By the final day of the course, we were all pretty wiped out! I think the Big Teaches on Day Four took quite a lot out of us. At the same time though, I felt incredibly energised: I couldn’t wait to get back to work and put some of what I’d learned into practice (This was slightly tempered by the knowledge that I don’t really do any teaching over the summer, so it’ll be a few months before I actually get to use any of my new ideas… I just need to keep up the enthusiasm until then!)
Friday was a shorter day, so we didn’t cover quite as much as in the previous days. We spent most of it going over assessments and evaluations. We started with an activity to explain initial, ipsative, formative and summative assessments. We were split into four groups and each had to take one of the four and explain the How, What, Why, When, Where and Who of each assessment type. Below is what we came up with…
We went on to discuss Assessment for Learning, a technique used to incorporate formative assessment throughout a learning session, aimed at improving learning by having frequent checks and adjusting the teaching accordingly. We watched a video by Dylan Wiliam, one of the theorists behind the technique, discussing it – it was originally introduced as a technique to use with children in school classrooms, so a lot of the literature focuses on its use in this setting, however it is applicable to learners of any age in any setting. I can’t embed this one unfortunately but I urge you to click the link and give it a watch – it’s only a few minutes, and well worth your time.
A couple of points really struck me from this video:
- The startling claim that students can learn at double the rate with this technique!
- The point that teachers learn most of what they know about teaching before they turn 18, as most of us teach in the way we were taught at school. It’s incredibly hard to change this habit – Wiliam notes that most teachers, when told about the benefits of assessment for learning, are already aware of them, they just aren’t implementing them. He posits that this is because traditional teaching is “good enough”, so as nothing is going disastrously wrong, there’s not as great motivation to change some very deeply ingrained habits.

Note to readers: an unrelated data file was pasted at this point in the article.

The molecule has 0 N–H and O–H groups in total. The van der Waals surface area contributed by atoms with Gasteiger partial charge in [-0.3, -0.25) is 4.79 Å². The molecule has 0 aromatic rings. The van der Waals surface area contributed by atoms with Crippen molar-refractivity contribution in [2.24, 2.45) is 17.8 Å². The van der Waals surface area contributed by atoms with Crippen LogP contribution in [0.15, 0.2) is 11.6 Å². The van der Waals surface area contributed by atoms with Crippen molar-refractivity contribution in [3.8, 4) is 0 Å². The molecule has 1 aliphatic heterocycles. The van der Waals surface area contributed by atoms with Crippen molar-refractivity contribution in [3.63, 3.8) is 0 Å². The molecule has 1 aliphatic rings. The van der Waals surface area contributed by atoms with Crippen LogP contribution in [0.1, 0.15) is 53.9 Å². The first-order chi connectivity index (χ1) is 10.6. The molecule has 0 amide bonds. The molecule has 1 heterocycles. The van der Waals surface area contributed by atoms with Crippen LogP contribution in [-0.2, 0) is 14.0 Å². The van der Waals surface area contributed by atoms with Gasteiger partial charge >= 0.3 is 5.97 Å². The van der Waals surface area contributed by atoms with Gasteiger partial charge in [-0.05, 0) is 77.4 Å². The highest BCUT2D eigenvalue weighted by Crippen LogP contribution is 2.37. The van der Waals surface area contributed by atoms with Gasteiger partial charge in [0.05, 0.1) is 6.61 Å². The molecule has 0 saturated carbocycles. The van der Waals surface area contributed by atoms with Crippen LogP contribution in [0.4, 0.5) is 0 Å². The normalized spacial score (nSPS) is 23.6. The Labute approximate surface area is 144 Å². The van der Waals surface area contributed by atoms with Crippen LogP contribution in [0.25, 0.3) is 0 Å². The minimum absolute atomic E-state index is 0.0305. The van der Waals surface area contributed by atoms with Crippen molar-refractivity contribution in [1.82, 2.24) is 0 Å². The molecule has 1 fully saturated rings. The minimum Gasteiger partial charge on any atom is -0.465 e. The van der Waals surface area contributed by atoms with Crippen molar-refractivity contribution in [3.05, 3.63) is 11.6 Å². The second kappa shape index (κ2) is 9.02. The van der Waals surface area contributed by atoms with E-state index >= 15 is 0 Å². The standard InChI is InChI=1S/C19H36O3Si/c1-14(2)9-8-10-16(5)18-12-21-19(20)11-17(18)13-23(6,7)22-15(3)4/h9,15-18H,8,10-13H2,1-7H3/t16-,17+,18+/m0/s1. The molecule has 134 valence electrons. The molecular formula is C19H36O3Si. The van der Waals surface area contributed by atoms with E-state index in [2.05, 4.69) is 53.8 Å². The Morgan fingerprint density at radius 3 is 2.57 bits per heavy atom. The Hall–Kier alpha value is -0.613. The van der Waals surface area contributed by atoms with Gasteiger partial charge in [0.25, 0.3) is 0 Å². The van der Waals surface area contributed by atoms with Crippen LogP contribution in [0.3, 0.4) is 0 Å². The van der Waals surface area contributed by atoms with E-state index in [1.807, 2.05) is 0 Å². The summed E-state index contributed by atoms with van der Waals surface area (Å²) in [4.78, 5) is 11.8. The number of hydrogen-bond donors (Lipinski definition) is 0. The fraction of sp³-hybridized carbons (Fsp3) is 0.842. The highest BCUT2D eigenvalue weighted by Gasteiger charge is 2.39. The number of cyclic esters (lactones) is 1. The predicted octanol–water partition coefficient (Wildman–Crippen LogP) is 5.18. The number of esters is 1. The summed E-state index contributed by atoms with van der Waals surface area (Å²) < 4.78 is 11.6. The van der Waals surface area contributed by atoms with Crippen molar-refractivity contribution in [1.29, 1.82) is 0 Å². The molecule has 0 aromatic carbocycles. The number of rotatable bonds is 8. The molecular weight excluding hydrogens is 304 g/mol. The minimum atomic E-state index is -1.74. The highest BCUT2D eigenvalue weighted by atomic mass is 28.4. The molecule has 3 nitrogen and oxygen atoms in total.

- Teachers typically wait less than one second to allow a student to answer a question, whereas 3-5 seconds is far more effective at promoting dialogue. I’m definitely guilty of doing this – leaving silent space for an answer is slightly terrifying, it always feels like you’ve gone quiet for much longer than you actually have!
We then went on to use the jigsaw technique (as discussed on Day Two) to investigate and explain to each other various elements of assessment for learning, including effective questioning techniques, peer and self-assessment, and effective feedback.
What struck me most is that many of these techniques seem really common sense – of course it’s better to ask someone a question that actually requires them to demonstrate their learning, rather than a yes/no, “do you understand” question! However I must admit, that hasn’t been the way I teach, probably because (as Wiliam noted) it isn’t the way I was taught.
Finally, we talked a little about evaluation, i.e. seeking feedback on learning experience, whether via external feedback, formal or informal, or self-evaluation (reflection). The key points to remember here:
- You must act on evaluation! There’s no point collecting feedback forms and then sticking them in a drawer and doing nothing more with them.
- Evaluation criteria should be integral and tailored to purpose, rather than one size fits all.
And with a little more form-filling and a final thinking round, we were done! I felt quite emotional when it was all over, and I know I wasn’t the only one! It was such a fantastic week. Jill, our tutor, was wonderful – knowledgeable, encouraging and supportive. And I learned so much from everyone else on the course as well – as I said in my first post, librarians are just such a wonderful bunch!
So, onwards and upwards. My next steps involve completing the assessments for the course (a couple of short essays and reflexive journals), reading some of the interesting materials we were pointed towards during the week, and of course, planning some of my teaching for the Autumn term to incorporate some of the great ideas I’ve picked up!